As summer heats up, so do our pets.  Please remember that heatstroke can be seen in all ages and breeds. Let’s review what heatstroke is, and how to recognize and prevent it.

What is heatstroke?

Heatstroke is a state of hyperthermia resulting in damage to tissue. It occurs when the body’s ability to generate heat outpaces its ability to dissipate it. Our brain controls body temperature.  When an animal’s core temperature starts to rise, they pant, sweat through their feet, and dilate blood vessels (vasodilation) to cool down.  Excessive vasodilation (blood pooling) leads to low blood pressure, and low circulating blood volume. Normal methods of heat loss fail, and heatstroke begins. Direct thermal damage causes kidney failure, death of digestive tissue, brain swelling, and death of liver and heart tissue. Low blood pressure causes additional organ damage and cell death. The final complication is DIC (disseminated intravascular coagulation).  DIC is a process that causes bleeding and clotting in different parts of the body at the same time. It is difficult to reverse and is usually fatal.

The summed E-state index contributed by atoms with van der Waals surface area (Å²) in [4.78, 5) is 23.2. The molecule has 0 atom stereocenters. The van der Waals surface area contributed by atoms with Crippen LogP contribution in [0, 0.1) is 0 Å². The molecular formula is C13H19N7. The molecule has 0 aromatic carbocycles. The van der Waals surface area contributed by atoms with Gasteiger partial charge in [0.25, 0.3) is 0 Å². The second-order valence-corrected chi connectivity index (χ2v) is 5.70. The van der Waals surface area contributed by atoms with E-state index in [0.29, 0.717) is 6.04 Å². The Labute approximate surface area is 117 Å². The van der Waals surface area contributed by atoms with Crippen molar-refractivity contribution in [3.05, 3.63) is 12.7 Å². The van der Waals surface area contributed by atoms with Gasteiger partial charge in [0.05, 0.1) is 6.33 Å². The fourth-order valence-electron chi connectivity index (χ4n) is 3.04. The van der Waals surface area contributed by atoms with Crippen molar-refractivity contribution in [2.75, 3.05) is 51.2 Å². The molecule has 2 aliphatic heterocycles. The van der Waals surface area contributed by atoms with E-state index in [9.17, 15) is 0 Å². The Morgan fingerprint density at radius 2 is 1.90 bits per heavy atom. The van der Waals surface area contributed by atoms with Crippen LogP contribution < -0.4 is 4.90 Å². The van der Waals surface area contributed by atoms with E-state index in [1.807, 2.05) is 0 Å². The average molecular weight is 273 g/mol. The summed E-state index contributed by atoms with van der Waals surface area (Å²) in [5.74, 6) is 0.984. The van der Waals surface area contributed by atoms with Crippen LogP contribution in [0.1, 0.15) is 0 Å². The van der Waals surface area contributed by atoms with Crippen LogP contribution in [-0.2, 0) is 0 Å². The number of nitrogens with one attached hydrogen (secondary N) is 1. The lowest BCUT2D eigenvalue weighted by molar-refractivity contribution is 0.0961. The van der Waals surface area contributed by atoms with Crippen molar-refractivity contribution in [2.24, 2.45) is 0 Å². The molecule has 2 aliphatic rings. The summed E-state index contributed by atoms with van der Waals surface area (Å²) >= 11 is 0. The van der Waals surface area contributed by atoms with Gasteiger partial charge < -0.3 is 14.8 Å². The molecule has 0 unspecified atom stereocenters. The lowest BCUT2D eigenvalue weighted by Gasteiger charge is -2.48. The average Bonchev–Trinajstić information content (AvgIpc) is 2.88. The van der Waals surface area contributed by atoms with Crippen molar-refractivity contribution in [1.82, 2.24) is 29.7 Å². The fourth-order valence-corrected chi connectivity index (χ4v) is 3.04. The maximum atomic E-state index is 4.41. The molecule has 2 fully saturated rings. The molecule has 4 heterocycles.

corgi-14858_640How do you know if your pet is suffering from heatstroke?

What can you do if you suspect your pet is suffering from heatstroke?

How can you prevent heatstroke?

You can prevent heatstroke by keeping pets inside on hot summer days, and only exercising them in the early morning or late evening.  When outside, make sure they have plenty of water.  And of course, never leave pets in cars unattended, as temperatures quickly become dangerous.

Thank you for stopping by our blog, if you have additional questions about heatstroke in animals, please contact Midlothian Animal Clinic.